After hearing author David Epstein speak on a radio show, I have added his book to my reading list.  Epstein wrote Range: Why Generalists Triumph in a Specialized World.  It piqued my interest because I’ve always seen value in spending your time in multiple lanes as that way you don’t know which rules you’re not allowed to break.  Creativity comes from connecting dots from far flung places and it’s hard to see those dots when you’re specializing in just one area.  This, along with the fact that our young people will be working one day in jobs that don’t even exist yet.  So how can you prepare?  You can be a creative, critical thinker.  Epstein talks about embracing trial and error in life in order to triangulate (almost like finding a given cell phone by comparing the pings off a number of towers) and figure out which signal suits you most.  You find out where you belong by finding out where you don’t belong.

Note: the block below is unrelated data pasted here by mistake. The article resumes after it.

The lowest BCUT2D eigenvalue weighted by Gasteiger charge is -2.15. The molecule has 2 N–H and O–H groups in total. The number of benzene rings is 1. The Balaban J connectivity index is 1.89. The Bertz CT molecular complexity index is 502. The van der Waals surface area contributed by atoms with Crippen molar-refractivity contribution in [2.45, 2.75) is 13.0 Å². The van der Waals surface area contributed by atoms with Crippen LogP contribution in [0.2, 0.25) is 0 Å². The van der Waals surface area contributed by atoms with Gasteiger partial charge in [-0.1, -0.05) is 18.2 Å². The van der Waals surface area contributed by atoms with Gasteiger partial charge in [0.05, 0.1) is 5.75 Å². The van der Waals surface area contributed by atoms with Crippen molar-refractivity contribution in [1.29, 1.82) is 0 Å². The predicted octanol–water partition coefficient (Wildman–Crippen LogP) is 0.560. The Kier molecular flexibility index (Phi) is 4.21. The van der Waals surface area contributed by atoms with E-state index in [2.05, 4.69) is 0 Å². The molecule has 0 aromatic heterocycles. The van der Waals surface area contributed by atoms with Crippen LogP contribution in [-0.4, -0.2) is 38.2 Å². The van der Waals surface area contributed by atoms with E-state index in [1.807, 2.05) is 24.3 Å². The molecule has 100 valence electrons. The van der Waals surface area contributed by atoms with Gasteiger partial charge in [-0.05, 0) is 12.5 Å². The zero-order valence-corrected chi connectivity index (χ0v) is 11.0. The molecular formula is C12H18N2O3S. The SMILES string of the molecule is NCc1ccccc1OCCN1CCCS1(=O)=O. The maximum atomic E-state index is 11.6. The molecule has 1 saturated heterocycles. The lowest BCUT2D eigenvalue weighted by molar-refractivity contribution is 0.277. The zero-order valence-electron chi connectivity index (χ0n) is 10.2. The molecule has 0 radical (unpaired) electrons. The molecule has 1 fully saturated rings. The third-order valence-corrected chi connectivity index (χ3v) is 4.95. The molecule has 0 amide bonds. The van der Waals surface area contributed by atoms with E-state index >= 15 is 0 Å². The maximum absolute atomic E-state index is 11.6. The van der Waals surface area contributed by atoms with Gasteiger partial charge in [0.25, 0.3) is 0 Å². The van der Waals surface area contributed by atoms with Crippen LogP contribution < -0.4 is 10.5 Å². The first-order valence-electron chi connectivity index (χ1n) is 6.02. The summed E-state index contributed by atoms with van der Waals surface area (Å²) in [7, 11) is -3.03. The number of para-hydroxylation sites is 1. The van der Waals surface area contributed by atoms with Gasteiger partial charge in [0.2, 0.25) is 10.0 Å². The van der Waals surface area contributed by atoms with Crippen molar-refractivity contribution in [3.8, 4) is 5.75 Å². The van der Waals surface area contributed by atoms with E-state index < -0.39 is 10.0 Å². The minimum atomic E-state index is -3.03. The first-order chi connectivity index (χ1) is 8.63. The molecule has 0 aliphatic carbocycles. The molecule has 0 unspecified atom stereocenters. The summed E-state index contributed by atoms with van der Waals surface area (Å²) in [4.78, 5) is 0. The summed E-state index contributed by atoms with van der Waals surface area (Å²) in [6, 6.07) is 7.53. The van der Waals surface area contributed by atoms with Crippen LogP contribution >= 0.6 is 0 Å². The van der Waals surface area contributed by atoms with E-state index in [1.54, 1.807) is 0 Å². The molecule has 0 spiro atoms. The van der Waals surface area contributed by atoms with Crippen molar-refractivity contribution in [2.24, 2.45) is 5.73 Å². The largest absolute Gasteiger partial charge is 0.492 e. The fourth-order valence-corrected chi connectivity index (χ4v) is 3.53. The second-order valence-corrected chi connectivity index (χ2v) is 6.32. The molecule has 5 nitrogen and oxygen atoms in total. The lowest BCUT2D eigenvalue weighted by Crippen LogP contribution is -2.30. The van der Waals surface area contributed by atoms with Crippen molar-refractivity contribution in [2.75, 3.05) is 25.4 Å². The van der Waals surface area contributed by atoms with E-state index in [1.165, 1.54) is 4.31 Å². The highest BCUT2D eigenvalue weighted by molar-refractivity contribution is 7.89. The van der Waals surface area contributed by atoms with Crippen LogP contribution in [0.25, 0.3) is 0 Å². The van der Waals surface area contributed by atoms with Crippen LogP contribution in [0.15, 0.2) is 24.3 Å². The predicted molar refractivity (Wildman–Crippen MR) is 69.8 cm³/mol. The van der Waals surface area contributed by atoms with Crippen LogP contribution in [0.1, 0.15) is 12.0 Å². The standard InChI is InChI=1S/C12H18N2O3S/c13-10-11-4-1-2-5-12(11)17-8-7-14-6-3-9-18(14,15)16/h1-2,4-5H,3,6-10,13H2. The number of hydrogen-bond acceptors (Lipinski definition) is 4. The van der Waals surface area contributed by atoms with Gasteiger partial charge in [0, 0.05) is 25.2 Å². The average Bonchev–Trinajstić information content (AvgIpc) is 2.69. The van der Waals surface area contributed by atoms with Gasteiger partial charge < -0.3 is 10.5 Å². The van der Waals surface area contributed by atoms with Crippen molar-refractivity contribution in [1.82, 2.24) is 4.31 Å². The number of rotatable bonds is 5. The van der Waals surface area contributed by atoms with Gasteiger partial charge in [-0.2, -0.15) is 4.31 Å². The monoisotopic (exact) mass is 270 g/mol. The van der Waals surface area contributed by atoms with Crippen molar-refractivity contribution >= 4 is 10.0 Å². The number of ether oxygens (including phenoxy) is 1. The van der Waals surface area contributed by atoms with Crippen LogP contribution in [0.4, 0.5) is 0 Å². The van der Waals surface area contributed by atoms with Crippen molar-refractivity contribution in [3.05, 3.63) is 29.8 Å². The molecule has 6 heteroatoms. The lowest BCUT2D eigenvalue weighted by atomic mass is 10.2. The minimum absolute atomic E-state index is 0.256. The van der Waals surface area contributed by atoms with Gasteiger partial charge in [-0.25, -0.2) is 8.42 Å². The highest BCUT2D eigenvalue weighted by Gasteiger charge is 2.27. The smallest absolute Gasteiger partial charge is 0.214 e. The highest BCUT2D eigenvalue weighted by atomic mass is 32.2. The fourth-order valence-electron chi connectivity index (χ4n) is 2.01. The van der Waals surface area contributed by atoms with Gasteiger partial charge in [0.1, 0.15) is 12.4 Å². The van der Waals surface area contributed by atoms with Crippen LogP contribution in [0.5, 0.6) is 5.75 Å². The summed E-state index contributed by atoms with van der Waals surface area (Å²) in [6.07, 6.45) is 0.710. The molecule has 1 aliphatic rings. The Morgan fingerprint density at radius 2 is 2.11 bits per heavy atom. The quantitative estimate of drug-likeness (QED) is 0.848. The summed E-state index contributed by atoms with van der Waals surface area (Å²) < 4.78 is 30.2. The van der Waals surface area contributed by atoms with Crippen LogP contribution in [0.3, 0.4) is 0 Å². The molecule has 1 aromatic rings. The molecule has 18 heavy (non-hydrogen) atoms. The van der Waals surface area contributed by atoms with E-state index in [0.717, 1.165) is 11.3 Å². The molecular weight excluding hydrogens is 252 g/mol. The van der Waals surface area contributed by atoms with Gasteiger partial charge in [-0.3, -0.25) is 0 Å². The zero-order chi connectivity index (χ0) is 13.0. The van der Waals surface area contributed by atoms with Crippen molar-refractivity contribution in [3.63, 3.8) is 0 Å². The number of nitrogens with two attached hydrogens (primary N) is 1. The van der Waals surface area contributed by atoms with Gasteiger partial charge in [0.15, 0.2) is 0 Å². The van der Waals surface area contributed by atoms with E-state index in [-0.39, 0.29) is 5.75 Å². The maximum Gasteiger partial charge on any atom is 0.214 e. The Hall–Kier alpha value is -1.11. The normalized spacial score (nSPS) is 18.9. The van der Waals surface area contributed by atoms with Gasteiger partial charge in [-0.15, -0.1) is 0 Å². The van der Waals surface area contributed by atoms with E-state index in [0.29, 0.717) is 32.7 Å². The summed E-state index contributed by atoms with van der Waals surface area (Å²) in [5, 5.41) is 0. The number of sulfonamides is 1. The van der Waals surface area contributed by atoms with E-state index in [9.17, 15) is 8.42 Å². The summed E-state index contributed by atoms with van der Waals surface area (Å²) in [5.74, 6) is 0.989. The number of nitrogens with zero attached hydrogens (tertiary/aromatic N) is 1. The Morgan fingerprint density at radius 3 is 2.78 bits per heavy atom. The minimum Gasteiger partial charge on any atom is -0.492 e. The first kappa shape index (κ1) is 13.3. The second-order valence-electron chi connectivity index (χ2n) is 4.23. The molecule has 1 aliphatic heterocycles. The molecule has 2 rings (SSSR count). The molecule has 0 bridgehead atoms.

Epstein writes, “Whether chemists, physicists, or political scientists, the most successful problem solvers spend mental energy figuring out what type of problem they are facing before matching a strategy to it, rather than jumping in with memorized procedures.”  He also states, “You have people walking around with all the knowledge of humanity on their phone, but they have no idea how to integrate it. We don’t train people in thinking or reasoning.”

It’s imperative to try things.  Fail at endeavours.  Take the lessons and course correct.  Rather than making a 20-year-plan, maybe make a plan for the next little while.  You will change and life will change and opportunities will change.  Only after much evolution will you know who you are and what you love to do.

Many people mistake following your heart as knowing exactly what you want to do forever.  But it’s more about knowing exactly what you can do to be true to you.  Then see where it leads.

As a new school year starts for so many young people, may we remember the importance of the skills that don’t always get graded.  And the lessons we learn when things don’t go as expected.